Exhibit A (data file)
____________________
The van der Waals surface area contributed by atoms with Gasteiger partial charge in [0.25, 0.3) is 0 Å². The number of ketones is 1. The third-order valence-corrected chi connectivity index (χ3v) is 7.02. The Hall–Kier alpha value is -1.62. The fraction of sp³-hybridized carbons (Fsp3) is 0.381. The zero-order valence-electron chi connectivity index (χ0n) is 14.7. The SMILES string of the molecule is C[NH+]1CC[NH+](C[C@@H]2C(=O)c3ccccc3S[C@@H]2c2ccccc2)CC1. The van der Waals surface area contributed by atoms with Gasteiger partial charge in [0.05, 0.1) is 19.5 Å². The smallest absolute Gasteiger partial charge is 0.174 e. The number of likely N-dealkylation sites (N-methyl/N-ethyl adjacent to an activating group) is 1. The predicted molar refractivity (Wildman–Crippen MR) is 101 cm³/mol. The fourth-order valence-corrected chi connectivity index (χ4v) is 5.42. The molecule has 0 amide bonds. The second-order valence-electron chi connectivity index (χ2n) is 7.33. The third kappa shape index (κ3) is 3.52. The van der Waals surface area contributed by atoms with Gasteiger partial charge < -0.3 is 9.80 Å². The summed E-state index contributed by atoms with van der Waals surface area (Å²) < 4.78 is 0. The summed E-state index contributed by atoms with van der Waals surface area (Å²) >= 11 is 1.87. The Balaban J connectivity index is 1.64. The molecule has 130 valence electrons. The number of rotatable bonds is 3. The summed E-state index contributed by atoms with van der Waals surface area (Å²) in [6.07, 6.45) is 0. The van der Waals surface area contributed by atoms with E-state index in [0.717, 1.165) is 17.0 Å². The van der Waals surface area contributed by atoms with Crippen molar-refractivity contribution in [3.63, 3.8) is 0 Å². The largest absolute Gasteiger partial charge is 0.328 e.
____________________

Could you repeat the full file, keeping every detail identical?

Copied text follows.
The van der Waals surface area contributed by atoms with Gasteiger partial charge in [0.25, 0.3) is 0 Å². The number of ketones is 1. The third-order valence-corrected chi connectivity index (χ3v) is 7.02. The Hall–Kier alpha value is -1.62. The fraction of sp³-hybridized carbons (Fsp3) is 0.381. The zero-order valence-electron chi connectivity index (χ0n) is 14.7. The SMILES string of the molecule is C[NH+]1CC[NH+](C[C@@H]2C(=O)c3ccccc3S[C@@H]2c2ccccc2)CC1. The van der Waals surface area contributed by atoms with Gasteiger partial charge in [0.05, 0.1) is 19.5 Å². The smallest absolute Gasteiger partial charge is 0.174 e. The number of likely N-dealkylation sites (N-methyl/N-ethyl adjacent to an activating group) is 1. The predicted molar refractivity (Wildman–Crippen MR) is 101 cm³/mol. The fourth-order valence-corrected chi connectivity index (χ4v) is 5.42. The molecule has 0 amide bonds. The second-order valence-electron chi connectivity index (χ2n) is 7.33. The third kappa shape index (κ3) is 3.52. The van der Waals surface area contributed by atoms with Gasteiger partial charge < -0.3 is 9.80 Å². The summed E-state index contributed by atoms with van der Waals surface area (Å²) < 4.78 is 0. The summed E-state index contributed by atoms with van der Waals surface area (Å²) >= 11 is 1.87. The Balaban J connectivity index is 1.64. The molecule has 130 valence electrons. The number of rotatable bonds is 3. The summed E-state index contributed by atoms with van der Waals surface area (Å²) in [6.07, 6.45) is 0. The van der Waals surface area contributed by atoms with E-state index in [0.717, 1.165) is 17.0 Å². The van der Waals surface area contributed by atoms with Crippen molar-refractivity contribution in [3.63, 3.8) is 0 Å². The largest absolute Gasteiger partial charge is 0.328 e.